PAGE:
Everyone in cloud computing is scurrying to find a genAI strategy

Generative AI has emerged as the focus of this year’s KubeCon + CloudNativeCon. In most cloud computing conferences this year, GenAI has dominated keynote presentations and shed light on the evolution of cloud-native platforms.

Most companies who took the stage at KubeCon announced that they already leverage cloud-native platforms to support generative AI applications and large language models (LLMs). The tone was “us too!” more than a solid explanation of the strategic advantages of their approach. You can sense an air of desperation, especially from companies that poo-pooed cloud computing in the beginning but had to play catch-up later. They don’t want to do that again.

What’s new in the cloud-native world?

First, cloud-native architectures are essential to cloud computing, but not because they provide quick value. It’s a path to building and deploying applications that function in optimized ways on cloud platforms. Cloud-native uses containers and container orchestration as the base platforms but has a variety of features that are part standard and non-standard components.

What needs to change in cloud-native to support generative AI? Unique challenges exist with generative AI, as was pointed out at the event. Unlike traditional AI model training where smaller GPUs may suffice for inference, LLMs require high-powered GPUs at all stages, even during inference.

The demand for GPUs is certainly going to explode, exacerbated by challenges regarding availability and environmental sustainability. This will take more power and bigger iron, for sure. That’s not a win in the sustainability column, but perhaps it needs to be accepted to make generative AI work.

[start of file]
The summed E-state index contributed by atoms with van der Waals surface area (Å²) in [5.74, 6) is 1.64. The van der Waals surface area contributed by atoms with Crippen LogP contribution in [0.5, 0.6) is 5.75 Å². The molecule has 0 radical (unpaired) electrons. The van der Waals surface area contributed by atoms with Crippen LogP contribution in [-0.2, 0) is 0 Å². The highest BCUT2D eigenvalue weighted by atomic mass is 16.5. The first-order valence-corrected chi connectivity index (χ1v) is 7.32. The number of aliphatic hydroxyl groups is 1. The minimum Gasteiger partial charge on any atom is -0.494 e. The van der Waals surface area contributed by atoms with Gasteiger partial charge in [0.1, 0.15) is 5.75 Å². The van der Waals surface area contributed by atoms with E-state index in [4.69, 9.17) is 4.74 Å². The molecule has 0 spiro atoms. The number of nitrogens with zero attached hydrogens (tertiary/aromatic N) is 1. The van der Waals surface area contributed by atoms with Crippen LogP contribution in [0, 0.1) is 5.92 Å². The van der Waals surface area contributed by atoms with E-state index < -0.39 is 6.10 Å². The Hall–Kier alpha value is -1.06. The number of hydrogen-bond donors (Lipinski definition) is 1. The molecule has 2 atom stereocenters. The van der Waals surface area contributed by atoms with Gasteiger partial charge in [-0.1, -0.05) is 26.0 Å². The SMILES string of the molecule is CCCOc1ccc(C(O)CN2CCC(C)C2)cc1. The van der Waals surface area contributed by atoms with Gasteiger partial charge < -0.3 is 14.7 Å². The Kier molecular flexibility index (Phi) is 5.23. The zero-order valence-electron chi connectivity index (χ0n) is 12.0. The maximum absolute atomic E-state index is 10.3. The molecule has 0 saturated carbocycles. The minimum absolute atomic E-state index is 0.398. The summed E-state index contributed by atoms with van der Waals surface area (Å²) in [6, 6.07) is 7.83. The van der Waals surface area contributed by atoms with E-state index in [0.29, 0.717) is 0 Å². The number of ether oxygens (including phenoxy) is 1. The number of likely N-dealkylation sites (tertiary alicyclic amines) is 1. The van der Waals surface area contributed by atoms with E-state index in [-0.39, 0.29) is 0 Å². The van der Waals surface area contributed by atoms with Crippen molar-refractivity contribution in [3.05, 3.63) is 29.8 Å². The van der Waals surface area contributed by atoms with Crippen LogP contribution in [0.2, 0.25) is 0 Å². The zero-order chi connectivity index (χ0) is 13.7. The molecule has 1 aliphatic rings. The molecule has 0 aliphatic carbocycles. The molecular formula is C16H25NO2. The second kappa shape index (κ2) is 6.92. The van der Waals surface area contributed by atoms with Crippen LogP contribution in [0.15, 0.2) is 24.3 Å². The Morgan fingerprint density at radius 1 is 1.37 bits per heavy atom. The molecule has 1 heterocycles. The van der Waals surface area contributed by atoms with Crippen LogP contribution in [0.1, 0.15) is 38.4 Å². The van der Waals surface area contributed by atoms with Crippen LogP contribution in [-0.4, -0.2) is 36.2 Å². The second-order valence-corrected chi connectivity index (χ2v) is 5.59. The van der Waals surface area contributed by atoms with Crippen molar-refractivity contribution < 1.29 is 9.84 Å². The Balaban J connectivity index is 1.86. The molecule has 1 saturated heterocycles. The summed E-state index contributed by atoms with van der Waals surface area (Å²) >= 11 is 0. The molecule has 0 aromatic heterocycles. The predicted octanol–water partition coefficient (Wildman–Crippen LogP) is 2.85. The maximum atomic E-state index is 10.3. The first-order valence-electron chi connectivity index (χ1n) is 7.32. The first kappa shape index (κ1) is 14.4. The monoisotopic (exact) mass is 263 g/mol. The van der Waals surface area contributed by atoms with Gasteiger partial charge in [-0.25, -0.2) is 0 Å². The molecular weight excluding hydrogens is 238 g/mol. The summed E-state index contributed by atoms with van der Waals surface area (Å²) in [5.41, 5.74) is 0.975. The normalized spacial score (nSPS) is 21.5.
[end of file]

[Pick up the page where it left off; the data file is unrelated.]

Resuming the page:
As I pointed out last week, the resources required to power these AI beasties are much greater than for traditional systems. That’s always been the downside of AI, and it’s still a clear trade-off that enterprises need to consider.

Will cloud-native architecture and development approaches make this less of an issue? Efficient GPU use has become a priority for Kubernetes. Intel and Nvidia announced compatibility with Kubernetes 1.26 in support of dynamic resource allocation. The advantage of using 1.26 is the ability to enhance the allocation of workloads to GPUs. This addresses shared cloud infrastructure resources, which should reduce the amount of processor resources needed.

Lab testing will be interesting. We’ve seen architectural features like this that have been less than efficient and others that work very well. We will have to figure this out quickly if generative AI is to return business value without a significant amount of money needed. Also, better-optimized power consumption will impact sustainability less than we’d like to see.

Open source to the rescue?

Enterprises need to consider the value of open source solutions, such as the ones that are a part of cloud-native or that can provide a path to value for generative AI. Open source solutions versus those from specific technology providers offer a range of cost and risk trade-offs that enterprises need to consider.

Open source can be a religion for some businesses; some companies only use open source solutions, whereas others avoid them altogether. Both groups have good reasons, but I can’t help but think that the most optimized solution is somewhere in the middle. We must start our generative AI journey with an open mind and look to all technologies as potential solutions.

We’re at the point where the decisions we make now will affect our productivity and value in the next five years. Most likely it will be very much like the calls we made in the early days of cloud computing, many of which turned out to be less than correct and caused a considerable ROI gap between expectations and reality. We’ll be fixing those mistakes for many years to come. Hopefully, we won’t have to repeat our cloud lessons with generative AI.

Copyright © 2023 IDG Communications, Inc.


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